Dream Acres week six: Secret gardens

 * For more Dream Acres and to find out how to create your own Dream Acres please see our microsite which explains  how to create your perfect secret garden

What could be more desirable and enchanting than a secret garden? A private, sunny space filled with scented flowers, the whole enclosed by a tall hedge or wall, containing romantic arbours and hidden walks?

British garden fashions may come and go, but the medieval concept of a hortus conclusus, or confined garden, based on a much older, Persian tradition, has remained popular. The ideal location is adjacent to the house, and the ideal access is through a side door or French window.

A secret garden doesn’t have to be large (Queen Eleanor’s 13th-century herber, which abuts Winchester Castle, only measures 30ft by 90ft), but it should be sheltered. It’s the perfect place to grow a few herbs for the kitchen, to sit in quiet contemplation or to entertain honoured guests. It’s a retreat, the outdoor equivalent of a private sitting room. When we were creating Dream Acres, we positioned our secret garden to the south-east of the house. Its predominant feature is the rose garden sensuous and lush. At the far end, a gate leads to a wisteria alley. At the end nearest the house, a herb garden adjoins the terrace. The hedge is of yew, which will grow remarkably quickly in well-prepared soil.

Rose gardens

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‘Let climbing roses,’ instructed Sir George Sitwell in an expansive mood, ‘drop in a veil from the terrace and smother with flower-spangled embroidery the garden walls, run riot over vaulted arcades, clamber up lofty obelisks of leaf tangled trellis, twine themselves round the pillars of a rose-roofed temple, where little avalanches of sweetness shall rustle down at a touch and the dusty gold of the sunshine shall mingle with the summer snow of the flower petals.’

Climbing roses are to be found in profusion in our secret garden, together with dozens of other varieties, including Hybrid Musk (which can flower right up until Christmas) and Portland (for its semi-double, fragrant blooms). To set them off, we’ve added other plants such as iris and dianthus placing them so that the wide, generous beds are filled with an abundance of colour and perfume. To one side, in an alcove, we’ve placed an elegant bench, and cut a window into the yew hedge to reveal the distant views.

Arabella’s advice for a rose garden
 ‘Roses are greedy and adore the sun. Prepare the soil with plenty of well-rotted manure or its equivalent, and make sure that there is at least 3ft of soil depth.

Design the rose garden with heights, flowering times and colour in mind almost every shape and size is available, so it needs careful thought.

Mix the old favourites the true old-fashioned roses, such as Bourbons, Gallicas and Damasks
with some of the newer roses, such as the English county roses, which are bred for con-tinuous flowering.

Some of my favourite rose varieties include Portlands such as Jacques Cartier and Comte de Chambord; Bourbons such as Louise Odier; Centifolias such as Fantin-Latour; and Gallicas such as Tuscany Superb. I also adore the continuously flowering Hybrid Musks, such as Felicia, Wilhelm, Buff Beauty and Prosperity all of which can flower as late as December.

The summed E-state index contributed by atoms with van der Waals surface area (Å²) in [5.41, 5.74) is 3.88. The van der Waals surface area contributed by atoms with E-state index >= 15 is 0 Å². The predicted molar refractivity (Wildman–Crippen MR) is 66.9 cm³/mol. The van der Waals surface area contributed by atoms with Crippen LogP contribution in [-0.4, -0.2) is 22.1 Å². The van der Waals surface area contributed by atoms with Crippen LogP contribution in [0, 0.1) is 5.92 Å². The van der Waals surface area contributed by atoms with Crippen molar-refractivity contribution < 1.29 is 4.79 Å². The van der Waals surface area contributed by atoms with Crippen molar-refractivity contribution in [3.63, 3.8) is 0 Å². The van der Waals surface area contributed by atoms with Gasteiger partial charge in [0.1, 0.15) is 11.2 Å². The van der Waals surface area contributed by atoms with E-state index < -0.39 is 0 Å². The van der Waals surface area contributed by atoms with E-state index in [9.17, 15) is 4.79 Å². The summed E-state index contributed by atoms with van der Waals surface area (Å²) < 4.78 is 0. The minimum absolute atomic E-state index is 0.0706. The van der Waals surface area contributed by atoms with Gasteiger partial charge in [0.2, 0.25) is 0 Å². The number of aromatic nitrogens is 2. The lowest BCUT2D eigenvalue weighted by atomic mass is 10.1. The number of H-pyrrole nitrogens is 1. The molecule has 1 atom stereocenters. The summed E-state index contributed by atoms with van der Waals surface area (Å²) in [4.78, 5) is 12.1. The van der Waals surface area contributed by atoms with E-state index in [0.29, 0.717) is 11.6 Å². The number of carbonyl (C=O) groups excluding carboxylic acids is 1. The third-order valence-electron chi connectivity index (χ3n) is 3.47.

Old-fashioned roses need their whippy growth to be trained onto supports of wood, hazel, willow or metal to keep them under some form of control.

Use complementary herbaceous plants to offset the roses violas, alchemilla, silver leaves, iris and dianthus for the lower levels, and phlox, peonies, sidalcea, campanulas and thalictrum for planting between shrub roses.

Spring and summer pots can fill in the ‘empty’ season if required.

Roses need air for good health and disease resistance do not plant them too close together.
My favourite rose nurseries are David Austin and Peter Beales.

If you want to hedge a rose garden, I recommend yew. Its intense green leaves and strong, architectural forms sets the flowers off beautifully. If you are in a hurry, plant specimens that are already 3ft to 4ft high.’

Herb gardens

Small can be very beautiful, as our plan for a miniature herb garden only a few yards from the kitchen illustrates. We’ve created 16 raised beds, each of which measures a modest 3ft square. They’re filled with a variety of herbs, and, at the entrance, we’ve placed two large planters containing clipped bay trees. The paths are of brick. More herbs are, of course, grown in the kitchen garden.

Arabella’s advice for a formal herb garden

Herbs generally like good drainage add grit to areas where Mediterranean and drought-loving herbs are growing, particularly in areas of clay soil.
Cover French tarragon it is surprisingly tender and dislikes the cold and wet. Grow basil indoors in pots and take it outside when the weather becomes warmer. Remember, mint needs to be restrained or it will take over. Some of the prettiest herbs are sage, variegated thymes, borage (either blue or white) and hyssop.

Wisteria alleys

Step through the gate at the bottom of the rose garden, and you’ll find yourself in the wisteria alley. The pergola itself is made from oak and the path is of grass. At one end, an elegant bench is positioned so you can see the distant view of the countryside through a tunnel of wisteria.

* For more Dream Acres and to find out how to create your own Dream Acres please see our microsite which explains  how to create your perfect secret garden

Dream Acres